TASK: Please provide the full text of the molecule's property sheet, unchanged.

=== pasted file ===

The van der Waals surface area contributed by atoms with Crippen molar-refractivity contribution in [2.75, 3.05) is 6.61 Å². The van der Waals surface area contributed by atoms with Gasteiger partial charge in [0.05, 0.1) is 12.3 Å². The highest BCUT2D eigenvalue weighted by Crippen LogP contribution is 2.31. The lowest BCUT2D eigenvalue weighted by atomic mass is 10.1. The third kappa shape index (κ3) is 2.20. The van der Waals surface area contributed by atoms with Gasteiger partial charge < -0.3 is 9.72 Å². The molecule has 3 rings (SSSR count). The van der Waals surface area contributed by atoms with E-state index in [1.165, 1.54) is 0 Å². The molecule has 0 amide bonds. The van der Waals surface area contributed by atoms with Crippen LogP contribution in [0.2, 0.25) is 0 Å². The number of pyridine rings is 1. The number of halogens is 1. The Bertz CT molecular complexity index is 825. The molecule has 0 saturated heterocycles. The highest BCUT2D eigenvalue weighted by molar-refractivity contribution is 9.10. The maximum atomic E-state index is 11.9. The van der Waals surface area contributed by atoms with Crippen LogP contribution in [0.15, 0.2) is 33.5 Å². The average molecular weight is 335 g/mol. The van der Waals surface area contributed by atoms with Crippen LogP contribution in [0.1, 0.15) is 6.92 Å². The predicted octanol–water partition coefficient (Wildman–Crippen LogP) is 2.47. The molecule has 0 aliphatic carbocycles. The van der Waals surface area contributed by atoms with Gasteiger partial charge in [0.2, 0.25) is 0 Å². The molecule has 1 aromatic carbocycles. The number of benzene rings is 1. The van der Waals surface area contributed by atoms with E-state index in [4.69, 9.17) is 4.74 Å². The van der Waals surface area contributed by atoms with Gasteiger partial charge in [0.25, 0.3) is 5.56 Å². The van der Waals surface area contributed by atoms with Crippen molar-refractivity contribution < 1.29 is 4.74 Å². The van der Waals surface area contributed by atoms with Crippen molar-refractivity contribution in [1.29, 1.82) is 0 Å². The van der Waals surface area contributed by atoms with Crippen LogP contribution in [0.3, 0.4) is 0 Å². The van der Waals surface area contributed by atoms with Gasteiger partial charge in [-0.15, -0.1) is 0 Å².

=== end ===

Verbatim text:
The van der Waals surface area contributed by atoms with Crippen molar-refractivity contribution in [2.75, 3.05) is 6.61 Å². The van der Waals surface area contributed by atoms with Gasteiger partial charge in [0.05, 0.1) is 12.3 Å². The highest BCUT2D eigenvalue weighted by Crippen LogP contribution is 2.31. The lowest BCUT2D eigenvalue weighted by atomic mass is 10.1. The third kappa shape index (κ3) is 2.20. The van der Waals surface area contributed by atoms with Gasteiger partial charge < -0.3 is 9.72 Å². The molecule has 3 rings (SSSR count). The van der Waals surface area contributed by atoms with E-state index in [1.165, 1.54) is 0 Å². The molecule has 0 amide bonds. The van der Waals surface area contributed by atoms with Crippen LogP contribution in [0.2, 0.25) is 0 Å². The number of pyridine rings is 1. The number of halogens is 1. The Bertz CT molecular complexity index is 825. The molecule has 0 saturated heterocycles. The highest BCUT2D eigenvalue weighted by molar-refractivity contribution is 9.10. The maximum atomic E-state index is 11.9. The van der Waals surface area contributed by atoms with Crippen LogP contribution in [0.15, 0.2) is 33.5 Å². The average molecular weight is 335 g/mol. The van der Waals surface area contributed by atoms with Crippen LogP contribution in [0.1, 0.15) is 6.92 Å². The predicted octanol–water partition coefficient (Wildman–Crippen LogP) is 2.47. The molecule has 0 aliphatic carbocycles. The van der Waals surface area contributed by atoms with Gasteiger partial charge in [0.2, 0.25) is 0 Å². The molecule has 1 aromatic carbocycles. The number of benzene rings is 1. The van der Waals surface area contributed by atoms with E-state index in [4.69, 9.17) is 4.74 Å². The van der Waals surface area contributed by atoms with Gasteiger partial charge in [0.25, 0.3) is 5.56 Å². The van der Waals surface area contributed by atoms with Crippen molar-refractivity contribution < 1.29 is 4.74 Å². The van der Waals surface area contributed by atoms with Crippen molar-refractivity contribution in [1.29, 1.82) is 0 Å². The van der Waals surface area contributed by atoms with Crippen LogP contribution in [0.3, 0.4) is 0 Å². The van der Waals surface area contributed by atoms with Gasteiger partial charge in [-0.15, -0.1) is 0 Å².